Over five years ago, Nalani and Anna Heath-Delaney, ditched their water guzzling lawn and planted a colorful and diverse native plant garden. They have since saved water, provided habitat for local species and created a native plant sanctuary. With the current drought, now is the perfect time to consider transitioning your garden and “going native.”
A resident of Saratoga, Madeline Morrow sits on the Steering Committee of the 2013 “Going Native” tour, a two-day extravaganza of 60 open gardens around Santa Clara, including hers. The event, hosted by the Santa Clara chapter of the California … Read more
From afar, this windswept island in the middle of the San Francisco Bay appears so rugged that you’d expect to find only century plans and eucalyptus. But Alcatraz is alive with color.
Google “mulch” and you’ll find university websites from Alaska to Florida touting mulch as one of the most environmentally friendly and effective tools for improving a backyard garden. But that mulch keeps native bees from digging their nests…
Leafcutters, diggers, carpenters, and masons… At first glance that may look like a directory for building contractors. Add the miners, cuckoos, and sweats and what you have isn’t a list of tool-bag clad builders, but some of the 1,600 known species of native bees in California. Here’s how you can make them at home in your garden.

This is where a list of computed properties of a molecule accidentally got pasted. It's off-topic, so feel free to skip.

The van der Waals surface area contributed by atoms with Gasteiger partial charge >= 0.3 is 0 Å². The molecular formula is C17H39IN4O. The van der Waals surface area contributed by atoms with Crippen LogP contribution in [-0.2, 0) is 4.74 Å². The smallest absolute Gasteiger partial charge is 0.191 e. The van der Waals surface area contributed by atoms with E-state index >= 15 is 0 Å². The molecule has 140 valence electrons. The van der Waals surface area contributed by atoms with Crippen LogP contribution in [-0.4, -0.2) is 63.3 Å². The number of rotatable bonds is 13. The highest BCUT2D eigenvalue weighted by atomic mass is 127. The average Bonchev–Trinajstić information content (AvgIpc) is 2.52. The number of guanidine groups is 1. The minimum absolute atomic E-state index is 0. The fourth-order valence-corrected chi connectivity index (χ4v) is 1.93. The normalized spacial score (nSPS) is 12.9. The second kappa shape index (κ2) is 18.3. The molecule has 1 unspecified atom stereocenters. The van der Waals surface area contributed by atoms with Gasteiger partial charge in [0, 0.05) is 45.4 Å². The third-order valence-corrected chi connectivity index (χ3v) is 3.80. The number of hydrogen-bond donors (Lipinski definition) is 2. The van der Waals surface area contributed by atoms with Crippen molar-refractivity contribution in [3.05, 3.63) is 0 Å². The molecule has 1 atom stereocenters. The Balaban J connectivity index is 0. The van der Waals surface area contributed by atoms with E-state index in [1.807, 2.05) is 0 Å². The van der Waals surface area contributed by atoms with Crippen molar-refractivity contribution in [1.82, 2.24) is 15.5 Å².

Insects have fascinating lives and behaviors most of us never notice. But if you spend even 15 minutes watching bees or butterflies, you’re sure to be drawn into their worlds and want to know more about them. Here are some … Read more
April and May are great months for getting to know native plants through native plant sales and garden tours held around the Bay Area. And not only gardeners benefit: The proceeds from these sales fund valuable conservation work all over the region.
Designing California Native Gardens: The Plant Community Approach to Artful, Ecological Gardens, by Glenn Keator and Alrie Middlebrook, UC Press, 2007, 352 pages, $27.50 www.ucpress.edu The decades-long drought is definitely over. Though we still have to cope with the past … Read more
The Landscaping Ideas of Jays: A Natural History of the Backyard Restoration Garden, by Judith Larner Lowry, UC Press, 2007, 292 pages, $24.95 www.ucpress.edu Most people don’t think of restoration gardening as an option for city dwellers. The plants that … Read more
Think of the western scrub jay: screeching, assertive, a bully and glutton at backyard bird feeders. But also, as Judith Larner Lowry has noticed in her West Marin yard, caching acorns, bay nuts, and other seeds, many more than the birds could ever hope to recover. Given that these seeds can’t move uphill on their own, we owe our oak-studded hillsides in part to the forethought, and forgetfulness, of this very familiar bird. Lowry’s advice? Sit back and let a few of our local jays’ missed meals take root.